As a follow-up to my now 2-year-old piece on opioid abuse in the claim world, "Opioids: A Stumbling Block to Good Claim Outcomes," I thought it was a good time to take another look at the opioid impact on workers compensation (WC), especially since there's been so much activity from so many different stakeholders to shift the trend line.
From the Centers for Disease Control and Prevention to the White House to every vestige of other stakeholders, from law enforcement to mental health providers, it seems like everyone is in on the problem. And, while some reduction in addiction and abuse of opioids has emerged, it remains a major health-related problem that can be vexing in the WC world as much or more than in other areas of life.
With WC insurance accounting for a large percentage of all casualty premiums, any intervening factor that affects claim outcomes is important to WC stakeholders. Four states account for 37 percent of direct premiums written for WC in the United States: California, Florida, Illinois, and New York. Although the workers compensation line has been profitable and the operating ratio below 100 percent for more than 3 years, opioid abuse threatens its longer-term performance if not successfully brought to bear by those that have the interest in and power to do so.
Opioid abuse as a result of pain management strategies represents one of the greatest challenges facing the industry. Opioid dependence can be, and sometimes is, an unintended consequence of a workplace injury/claim, creating a hurdle for the injured worker and their family, as well as higher care costs for system payers. Finding alternatives to pain management, expanding autonomous claims processes, and controlling opioid prescriptions are among the top issues workers compensation insurers and self-insured administrators need to address to affect change in this area.
Many states already have or are adopting new regulations to help curb the opioid prescription abuse crisis. This is helping injured workers, insurers, and other WC stakeholders mitigate the effect on not only rising claim costs but also unintended opioid dependence and associated rehabilitation costs.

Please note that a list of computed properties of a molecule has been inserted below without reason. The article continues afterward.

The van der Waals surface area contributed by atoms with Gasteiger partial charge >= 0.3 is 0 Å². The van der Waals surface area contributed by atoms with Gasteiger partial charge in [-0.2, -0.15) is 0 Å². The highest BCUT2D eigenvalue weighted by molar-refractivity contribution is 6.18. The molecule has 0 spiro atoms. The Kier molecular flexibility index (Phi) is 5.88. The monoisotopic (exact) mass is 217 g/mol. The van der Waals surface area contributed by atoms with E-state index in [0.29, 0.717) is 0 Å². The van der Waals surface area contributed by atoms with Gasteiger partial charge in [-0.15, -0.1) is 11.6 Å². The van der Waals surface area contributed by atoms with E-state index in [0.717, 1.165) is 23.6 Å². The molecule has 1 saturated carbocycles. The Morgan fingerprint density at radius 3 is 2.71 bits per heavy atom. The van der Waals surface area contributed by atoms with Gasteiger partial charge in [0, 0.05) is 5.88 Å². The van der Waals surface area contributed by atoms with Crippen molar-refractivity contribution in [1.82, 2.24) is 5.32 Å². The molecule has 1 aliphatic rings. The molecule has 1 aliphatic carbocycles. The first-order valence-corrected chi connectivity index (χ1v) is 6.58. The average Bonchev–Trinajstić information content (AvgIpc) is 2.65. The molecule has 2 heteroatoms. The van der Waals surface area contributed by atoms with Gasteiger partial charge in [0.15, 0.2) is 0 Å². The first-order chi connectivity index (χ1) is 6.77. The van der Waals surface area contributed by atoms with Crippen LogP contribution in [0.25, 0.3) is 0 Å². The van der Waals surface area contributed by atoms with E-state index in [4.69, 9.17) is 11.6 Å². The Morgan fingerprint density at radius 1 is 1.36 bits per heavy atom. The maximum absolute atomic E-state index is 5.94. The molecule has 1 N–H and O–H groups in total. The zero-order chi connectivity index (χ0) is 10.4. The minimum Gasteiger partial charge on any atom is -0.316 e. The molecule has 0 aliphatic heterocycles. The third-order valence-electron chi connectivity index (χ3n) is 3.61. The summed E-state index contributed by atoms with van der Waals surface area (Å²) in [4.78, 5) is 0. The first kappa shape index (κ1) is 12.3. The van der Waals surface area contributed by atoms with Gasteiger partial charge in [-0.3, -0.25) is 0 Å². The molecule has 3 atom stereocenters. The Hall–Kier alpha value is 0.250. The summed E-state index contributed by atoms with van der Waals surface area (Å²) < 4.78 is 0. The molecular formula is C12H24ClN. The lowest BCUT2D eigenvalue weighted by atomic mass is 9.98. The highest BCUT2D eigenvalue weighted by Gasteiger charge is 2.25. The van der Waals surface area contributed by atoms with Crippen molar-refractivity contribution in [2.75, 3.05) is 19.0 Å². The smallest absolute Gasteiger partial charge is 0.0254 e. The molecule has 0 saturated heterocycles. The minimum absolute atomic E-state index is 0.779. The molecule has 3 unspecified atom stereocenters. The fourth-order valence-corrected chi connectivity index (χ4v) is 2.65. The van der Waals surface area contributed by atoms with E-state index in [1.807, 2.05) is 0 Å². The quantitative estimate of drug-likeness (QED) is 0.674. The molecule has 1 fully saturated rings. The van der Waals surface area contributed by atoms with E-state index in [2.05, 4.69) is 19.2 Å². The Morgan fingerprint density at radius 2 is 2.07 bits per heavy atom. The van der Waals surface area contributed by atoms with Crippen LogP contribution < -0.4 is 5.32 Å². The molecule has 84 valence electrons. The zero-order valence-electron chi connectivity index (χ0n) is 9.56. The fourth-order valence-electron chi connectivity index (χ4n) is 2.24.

In California, for example, a drug formulary was adopted that heath providers have been using since January 2018 to guide proper prescription coverages. Also, the governor of Florida recently signed legislation to help reduce opioid addiction and require health provider training and education standards. Many other states also have taken legislative and other actions intended to mitigate the effects of the opioid crisis.
Insurers and employers have partnered with health providers, states, and other parties to help improve WC claim outcomes and reduce the high expenses associated with claims that involve opioids. The question is: does any of this have any impact?
To answer this question, the Sedgwick WC loss date from 2012–2016 was analyzed for the effect of opioid prescription use by injured employees. Looking at this subset of Sedgwick's total WC claims data base, prescription spending on WC claims that involved opioids and those claims that did not involve opioids, both continued to decline steadily during this period, down 5 percentage points overall. This was during and after the introduction of claim handling strategies designed to reduce the frequency and dependence on opioids in pain management strategies.
However, looking specifically at WC claims that were resolved within 2 years of being filed, spending on claims involving opioids was still much greater than claims that did not involve opioid prescriptions. In 2015, the expense differential on total prescriptions for claims including opioids versus those with no opioid prescriptions was $405. For claims with even longer durations, or those open for 5 or more years, the expense differential jumped to more than $1,000.
Additionally, the duration of WC claims that included opioid prescriptions continued to decline during this time frame, indicating health provider education and enhanced claim management of prescriptions may have improved claimant outcomes, even when an opioid was still being prescribed as part of the treatment regime. In this same time frame, the average duration for claims with opioid prescriptions that closed in the same year as filed declined from 10.2 days to 8.3 days. Duration for long-tailed claims (those resolved within 3 years) fell from 137.6 days to 119.6 days. Additionally, the frequency of opioids prescribed in a claim with a drug prescription also declined, from 4.0 in 2012 to 2.5 in 2015.